Sending with Winhttp failed 80072f8f during SCCM OSD

After upgrading the ConfigMgr 1902 to version 1910, my OSD didn’t work at all. The smsts.log file revealed sending with Winhttp failed 80072f8f error. In this post I will help you to fix this error.

This is my 100th SCCM troubleshooting post and I feel delighted to have published so many posts just on troubleshooting Configuration Manager. This also shows how vast is Configuration Manager when it comes to troubleshooting the issues.

So I setup my SCCM lab by installing Configuration Manager 1902 using baseline media. Since then there have been no baseline versions released. The OSD, application deployment and almost everything worked well.

This week I decided upgrade ConfigMgr version 1902 to 1910. After installing update 1910, something broke the operating system deployment. I am sure the update 1910 installed correctly without any errors.

I was using PKI in my setup and both management point and distribution server configured to run on HTTPS. On the distribution point server, the PKI certificate imported was already imported. In my previous posts on PKI, I had mentioned the importance of this certificate. The certificate authenticates DP to a HTTPS-enabled management point.

On PXE booting a VM, I could see the boot image loaded fine. However nothing appeared except the below screen. So basically the tasks sequence never loaded.


Since I had enabled command support under the boot image properties, I could open a command prompt by using F8 key. Checking the smsts.log file using CMTrace showed the actual error.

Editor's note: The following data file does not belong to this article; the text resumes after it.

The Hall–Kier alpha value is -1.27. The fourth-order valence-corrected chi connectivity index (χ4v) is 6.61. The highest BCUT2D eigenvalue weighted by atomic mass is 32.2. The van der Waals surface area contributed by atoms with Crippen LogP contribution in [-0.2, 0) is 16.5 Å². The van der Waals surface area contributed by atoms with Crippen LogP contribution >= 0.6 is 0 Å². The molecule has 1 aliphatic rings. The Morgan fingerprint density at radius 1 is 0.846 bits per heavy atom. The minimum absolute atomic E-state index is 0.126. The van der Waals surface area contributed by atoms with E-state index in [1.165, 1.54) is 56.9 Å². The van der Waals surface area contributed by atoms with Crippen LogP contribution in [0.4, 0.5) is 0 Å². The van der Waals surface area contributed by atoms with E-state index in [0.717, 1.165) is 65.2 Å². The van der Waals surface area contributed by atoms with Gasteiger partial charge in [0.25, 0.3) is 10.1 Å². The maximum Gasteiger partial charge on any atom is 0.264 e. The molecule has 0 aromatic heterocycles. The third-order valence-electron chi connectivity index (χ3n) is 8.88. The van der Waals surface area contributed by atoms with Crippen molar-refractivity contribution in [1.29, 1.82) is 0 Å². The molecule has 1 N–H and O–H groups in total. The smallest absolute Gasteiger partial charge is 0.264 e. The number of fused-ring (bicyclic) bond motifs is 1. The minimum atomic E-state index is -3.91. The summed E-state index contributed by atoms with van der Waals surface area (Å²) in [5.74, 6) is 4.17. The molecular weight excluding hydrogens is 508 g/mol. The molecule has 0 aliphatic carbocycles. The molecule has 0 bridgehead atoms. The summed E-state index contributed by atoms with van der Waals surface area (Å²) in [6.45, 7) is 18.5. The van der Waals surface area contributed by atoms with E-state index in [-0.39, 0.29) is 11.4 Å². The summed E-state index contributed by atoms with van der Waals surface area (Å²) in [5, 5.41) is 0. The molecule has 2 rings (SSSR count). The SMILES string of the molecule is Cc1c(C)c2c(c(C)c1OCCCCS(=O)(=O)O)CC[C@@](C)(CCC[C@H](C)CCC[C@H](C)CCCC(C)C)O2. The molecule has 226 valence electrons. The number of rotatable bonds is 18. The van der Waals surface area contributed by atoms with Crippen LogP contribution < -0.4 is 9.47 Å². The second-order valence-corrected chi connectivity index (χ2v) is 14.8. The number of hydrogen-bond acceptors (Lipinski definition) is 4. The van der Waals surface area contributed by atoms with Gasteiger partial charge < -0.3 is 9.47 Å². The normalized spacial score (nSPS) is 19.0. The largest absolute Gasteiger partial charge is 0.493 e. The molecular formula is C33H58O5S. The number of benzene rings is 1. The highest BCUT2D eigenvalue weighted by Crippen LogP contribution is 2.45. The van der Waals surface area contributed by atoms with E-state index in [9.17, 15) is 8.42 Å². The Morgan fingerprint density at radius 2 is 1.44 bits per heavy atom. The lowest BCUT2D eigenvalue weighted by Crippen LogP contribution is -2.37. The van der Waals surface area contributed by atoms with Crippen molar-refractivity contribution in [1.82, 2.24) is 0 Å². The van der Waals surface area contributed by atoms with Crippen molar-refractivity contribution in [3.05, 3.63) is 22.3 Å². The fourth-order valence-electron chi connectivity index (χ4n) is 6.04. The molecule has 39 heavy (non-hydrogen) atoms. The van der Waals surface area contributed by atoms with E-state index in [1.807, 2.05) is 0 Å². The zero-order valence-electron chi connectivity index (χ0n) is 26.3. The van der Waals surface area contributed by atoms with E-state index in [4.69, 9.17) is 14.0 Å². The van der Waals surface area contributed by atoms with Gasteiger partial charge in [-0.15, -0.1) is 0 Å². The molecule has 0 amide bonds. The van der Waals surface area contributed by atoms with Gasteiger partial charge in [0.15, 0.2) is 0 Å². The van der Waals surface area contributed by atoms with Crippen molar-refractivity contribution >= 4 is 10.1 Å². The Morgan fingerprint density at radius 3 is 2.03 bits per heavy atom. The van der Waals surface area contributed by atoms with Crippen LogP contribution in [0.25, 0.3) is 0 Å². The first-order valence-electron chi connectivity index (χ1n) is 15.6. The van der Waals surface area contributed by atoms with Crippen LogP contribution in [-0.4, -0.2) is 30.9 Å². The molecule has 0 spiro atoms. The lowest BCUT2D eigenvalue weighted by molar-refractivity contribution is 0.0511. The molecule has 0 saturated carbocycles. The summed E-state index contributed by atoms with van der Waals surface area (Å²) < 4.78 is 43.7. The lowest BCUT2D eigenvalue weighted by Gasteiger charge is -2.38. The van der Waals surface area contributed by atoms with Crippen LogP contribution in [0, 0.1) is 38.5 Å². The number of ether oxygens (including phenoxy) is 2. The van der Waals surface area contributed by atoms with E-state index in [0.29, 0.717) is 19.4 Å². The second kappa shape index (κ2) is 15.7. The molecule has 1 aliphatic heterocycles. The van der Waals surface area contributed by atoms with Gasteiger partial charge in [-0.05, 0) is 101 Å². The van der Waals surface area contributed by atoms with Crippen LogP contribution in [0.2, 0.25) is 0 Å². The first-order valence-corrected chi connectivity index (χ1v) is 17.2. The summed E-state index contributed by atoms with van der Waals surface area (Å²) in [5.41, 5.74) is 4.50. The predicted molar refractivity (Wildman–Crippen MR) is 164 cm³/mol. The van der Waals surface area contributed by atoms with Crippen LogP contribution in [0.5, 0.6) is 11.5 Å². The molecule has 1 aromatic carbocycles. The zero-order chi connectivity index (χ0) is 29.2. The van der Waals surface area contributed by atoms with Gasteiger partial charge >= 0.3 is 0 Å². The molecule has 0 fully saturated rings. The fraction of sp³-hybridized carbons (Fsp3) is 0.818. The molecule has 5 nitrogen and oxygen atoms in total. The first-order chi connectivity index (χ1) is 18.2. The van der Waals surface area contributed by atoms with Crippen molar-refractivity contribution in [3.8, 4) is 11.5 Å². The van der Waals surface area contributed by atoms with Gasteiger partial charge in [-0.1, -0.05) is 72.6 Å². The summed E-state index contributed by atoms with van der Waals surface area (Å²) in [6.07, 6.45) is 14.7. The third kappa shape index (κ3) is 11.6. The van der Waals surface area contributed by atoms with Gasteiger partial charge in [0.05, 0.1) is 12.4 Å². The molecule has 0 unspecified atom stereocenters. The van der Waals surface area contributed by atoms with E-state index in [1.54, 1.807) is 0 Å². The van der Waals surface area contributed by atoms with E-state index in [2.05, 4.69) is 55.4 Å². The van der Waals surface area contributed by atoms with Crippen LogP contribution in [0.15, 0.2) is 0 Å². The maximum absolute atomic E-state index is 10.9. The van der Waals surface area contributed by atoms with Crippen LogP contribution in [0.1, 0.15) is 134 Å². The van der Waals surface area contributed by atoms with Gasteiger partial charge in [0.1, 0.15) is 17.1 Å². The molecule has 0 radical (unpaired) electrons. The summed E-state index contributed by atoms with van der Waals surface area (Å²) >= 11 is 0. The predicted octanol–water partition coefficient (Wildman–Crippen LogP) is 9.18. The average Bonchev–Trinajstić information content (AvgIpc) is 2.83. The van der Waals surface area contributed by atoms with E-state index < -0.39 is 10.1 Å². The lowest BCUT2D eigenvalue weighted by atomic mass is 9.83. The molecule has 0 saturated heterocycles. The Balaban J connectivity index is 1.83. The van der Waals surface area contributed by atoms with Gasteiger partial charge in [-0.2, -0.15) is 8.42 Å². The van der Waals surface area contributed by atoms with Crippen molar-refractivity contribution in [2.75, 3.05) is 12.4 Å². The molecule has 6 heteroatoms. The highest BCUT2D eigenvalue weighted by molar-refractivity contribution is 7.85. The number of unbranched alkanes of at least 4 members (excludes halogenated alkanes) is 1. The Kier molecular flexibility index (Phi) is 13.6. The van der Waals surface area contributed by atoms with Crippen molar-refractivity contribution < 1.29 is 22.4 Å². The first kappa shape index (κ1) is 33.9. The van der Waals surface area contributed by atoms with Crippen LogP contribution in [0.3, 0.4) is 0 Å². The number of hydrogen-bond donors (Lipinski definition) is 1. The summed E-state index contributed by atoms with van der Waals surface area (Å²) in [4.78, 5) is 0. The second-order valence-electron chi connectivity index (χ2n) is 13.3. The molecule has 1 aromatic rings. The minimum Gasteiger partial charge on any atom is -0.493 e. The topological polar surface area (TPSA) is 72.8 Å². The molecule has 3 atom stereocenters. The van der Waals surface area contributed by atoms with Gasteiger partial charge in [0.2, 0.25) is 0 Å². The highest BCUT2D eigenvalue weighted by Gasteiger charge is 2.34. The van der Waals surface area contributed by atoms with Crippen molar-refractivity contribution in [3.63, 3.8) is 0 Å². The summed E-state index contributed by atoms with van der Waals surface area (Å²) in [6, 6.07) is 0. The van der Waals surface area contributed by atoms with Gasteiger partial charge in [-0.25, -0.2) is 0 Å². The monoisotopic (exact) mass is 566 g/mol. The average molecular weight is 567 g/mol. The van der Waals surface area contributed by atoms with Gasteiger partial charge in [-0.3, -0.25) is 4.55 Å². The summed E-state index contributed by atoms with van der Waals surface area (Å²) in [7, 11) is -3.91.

Sending with winhttp failed; 80072f8f. retrying
Retrying and Ignoring date security failures.
dwstatusinformationlength is 4
sending with winhttp failed; 80072f8f

Sending with Winhttp failed 80072f8f

Fix SCCM OSD Error Sending with Winhttp failed 80072f8f

In your SCCM setup, if you notice PXE boot issues and sending with Winhttp failed 80072f8f you can fix that easily. I found the actual solution in technet forum thread.

If your SMSTS.log file contains WINHTTP_CALLBACK_STATUS_FLAG_INVALID_CA line, it means that CA that issued your certs is not trusted. Hence the SCCM task sequence doesn’t load after you see that screen (screenshot 1).

Most of all check the SCCM Site properties and you will notice that Root CA is not specified. Without this, the PXE and media boot clients won’t trust the CA that issued the certs which is your issue. This was exactly the reason why I saw sending with Winhttp failed 80072f8f.

Missing Root Certificate

So under the Site Properties, I specified the Root CA. Restarted the WDS service once.

Specify Root Certificate

PXE booting the client again showed the SCCM task sequence on the screen. I hope this post helps you in fixing the sending with winhttp failed 80072f8f error.

Fix Sending with Winhttp failed 80072f8f

16 thoughts on “Sending with Winhttp failed 80072f8f during SCCM OSD”